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Pseudohypoaldosteronism Type 1 NGS Panel
PHA1 is a salt-wasting disease. Symptoms can include poor weight gain, failure to thrive, vomiting or dehydration and onset is typically in the newborn period or infancy. Laboratory findings can include hyponatremia, hyperkalemia, elevated plasma aldosterone, and elevated plasma renin activity or direct renin concentration. Treatment is salt supplementation.
In autosomal recessive PHA1, salt wasting occurs in the kidneys, sweat glands, salivary glands and colon. The disorder tends to be severe and lifelong. Mild presentations of recessive PHA1 can mimic non-classic cystic fibrosis, with borderline sweat chloride concentrations and mild sinopulmonary symptoms. Pancreatic insufficiency is not observed.
In dominant PHA1, salt wasting occurs only in the kidneys (it is sometimes referred to as renal PHA). Many children outgrow the disorder and are able to stop treatment in early childhood. Some adults have no childhood history of salt wasting and are only subclinically affected (elevated aldosteronism), so a negative family history is not necessarily sufficient to exclude the dominant form of PHA from the differential diagnosis.
Autosomal Dominant with variable penetrance (NR3C2) (see Special Considerations)
Autosomal Recessive (SCNN1A, SCNN1B, SCNN1G)
Symptoms of dominant PHA1 caused by NR3C2 mutations tend to improve with age until patients become essentially asymptomatic. Adults who have mutations may have only elevated aldosterone and no history of illness; therefore, parental testing of an affected child is recommended to determine recurrence risk. An intercurrent illness and resulting volume depletion in infants may be necessary for expression of renal PHA1; but heterogeneity has also been postulated.
Next Generation Sequencing (NGS) of the coding regions and intron-exon boundaries of the listed genes; Deletion/Duplication: Dosage analysis by normalization of NGS read depth for the listed genes; Sanger sequencing for potential fill in / confirmation
Identification of causative mutations in known or highly suspicious cases of PHA1; distinction between PHA1 subtypes for risk assessment and prognostic information; rule-out inherited causes of salt-wasting; targeted testing of relatives of proband; predictive prenatal testing when familial mutation is known.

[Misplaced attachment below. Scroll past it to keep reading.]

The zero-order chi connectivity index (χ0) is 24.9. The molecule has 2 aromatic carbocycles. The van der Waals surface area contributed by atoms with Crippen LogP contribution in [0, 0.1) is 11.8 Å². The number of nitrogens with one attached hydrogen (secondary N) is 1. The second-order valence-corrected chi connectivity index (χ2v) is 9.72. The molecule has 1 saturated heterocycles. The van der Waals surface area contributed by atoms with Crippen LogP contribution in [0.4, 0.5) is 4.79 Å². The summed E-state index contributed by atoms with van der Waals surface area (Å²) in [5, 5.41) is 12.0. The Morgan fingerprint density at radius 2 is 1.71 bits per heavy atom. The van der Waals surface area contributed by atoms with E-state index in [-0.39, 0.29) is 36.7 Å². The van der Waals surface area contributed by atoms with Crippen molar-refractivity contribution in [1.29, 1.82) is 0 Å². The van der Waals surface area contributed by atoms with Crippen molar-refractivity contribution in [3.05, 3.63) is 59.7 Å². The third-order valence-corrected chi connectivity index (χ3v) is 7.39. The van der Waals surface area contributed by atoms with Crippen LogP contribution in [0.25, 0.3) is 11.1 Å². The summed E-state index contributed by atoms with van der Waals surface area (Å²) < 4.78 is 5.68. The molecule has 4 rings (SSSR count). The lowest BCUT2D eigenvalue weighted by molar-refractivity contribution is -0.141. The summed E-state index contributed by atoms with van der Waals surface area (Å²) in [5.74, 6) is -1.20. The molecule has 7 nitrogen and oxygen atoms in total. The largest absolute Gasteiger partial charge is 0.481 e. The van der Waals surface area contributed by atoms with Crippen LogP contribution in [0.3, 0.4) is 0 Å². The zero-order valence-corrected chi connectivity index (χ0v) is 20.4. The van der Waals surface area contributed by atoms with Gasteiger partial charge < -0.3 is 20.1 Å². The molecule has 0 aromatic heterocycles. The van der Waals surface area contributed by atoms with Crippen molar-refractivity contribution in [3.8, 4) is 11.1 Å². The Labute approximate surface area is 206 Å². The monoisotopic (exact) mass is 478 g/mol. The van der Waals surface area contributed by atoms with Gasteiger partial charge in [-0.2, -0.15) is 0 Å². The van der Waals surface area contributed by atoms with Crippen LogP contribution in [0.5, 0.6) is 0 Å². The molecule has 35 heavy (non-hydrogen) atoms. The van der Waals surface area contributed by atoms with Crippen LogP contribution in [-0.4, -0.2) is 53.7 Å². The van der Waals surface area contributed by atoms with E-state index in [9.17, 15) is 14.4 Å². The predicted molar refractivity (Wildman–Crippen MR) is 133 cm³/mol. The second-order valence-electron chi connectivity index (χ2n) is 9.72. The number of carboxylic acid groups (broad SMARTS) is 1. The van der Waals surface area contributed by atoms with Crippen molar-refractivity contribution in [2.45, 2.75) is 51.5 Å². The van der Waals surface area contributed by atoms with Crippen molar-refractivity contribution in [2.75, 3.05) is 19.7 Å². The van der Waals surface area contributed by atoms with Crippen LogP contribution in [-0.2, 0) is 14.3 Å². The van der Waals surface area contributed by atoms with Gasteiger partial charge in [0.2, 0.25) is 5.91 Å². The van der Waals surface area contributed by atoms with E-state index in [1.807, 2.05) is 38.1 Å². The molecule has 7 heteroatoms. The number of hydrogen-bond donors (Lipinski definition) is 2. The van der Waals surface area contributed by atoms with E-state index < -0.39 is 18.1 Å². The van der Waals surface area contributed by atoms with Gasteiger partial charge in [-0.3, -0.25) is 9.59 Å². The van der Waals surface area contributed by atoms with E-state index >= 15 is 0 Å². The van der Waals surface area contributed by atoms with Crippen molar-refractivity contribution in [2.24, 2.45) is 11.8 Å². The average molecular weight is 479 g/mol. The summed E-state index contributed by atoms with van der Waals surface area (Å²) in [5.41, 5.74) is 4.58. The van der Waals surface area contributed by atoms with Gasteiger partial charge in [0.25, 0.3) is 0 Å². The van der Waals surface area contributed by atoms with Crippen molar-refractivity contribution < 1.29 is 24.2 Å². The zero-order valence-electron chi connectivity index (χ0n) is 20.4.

58% of patients with a clinical diagnosis of PHA type 1 and 75% of patients with a clinical diagnosis and dominant family history of PHA type 1 have been reported to have a putative pathogenic NR3C2 mutation. Deletions/duplications represented 18% of mutations in one published series of cases. Recessive PHA1 is rare, and series of patients have not been published. In published cases, about 50% of causative mutations are identified in SCNN1A with the remainder equally split between SCNN1B and SCNN1G. Up to 6% of SCNN1A mutations were deletions/duplications in one series. There have been individual case reports of deletions/duplications in SCNN1B and SCNN1G, but no published case series.
> 99% for inherited single nucleotide and small insertion/deletion variants for the nucleotides evaluated; >99% for multi-exon deletions and >98% for single exon deletions; >90% for multi-exon duplications and >75% for single exon duplications. Lower limit of detection for single nucleotide variants: 25% allele frequency (>99% sensitivity).
We prefer whole blood for all tests.
Turn Around Time
Approximately 4 weeks
Fee and CPT Codes
$2600 for routine testing on a blood sample
CPT Codes: 81406 x 3, 81479
Please contact the lab to arrange testing for known mutations on blood or prenatal samples.
Adults who have NR3C2 mutations may have only elevated aldosterone and no history of illness; therefore, parental testing of an affected child is recommended to determine recurrence risk. An intercurrent illness and resulting volume depletion in infants may be necessary for expression of renal PHA1; but heterogeneity has also been postulated.
INFORMED CONSENT from the patient is required prior to ordering a genetic test. The DNA Diagnostic Lab's consent is located on the second page of the requisition form. There is also a patient brochure, "Things Every Patient Should Know Before Consenting to a Genetic Test", available for download.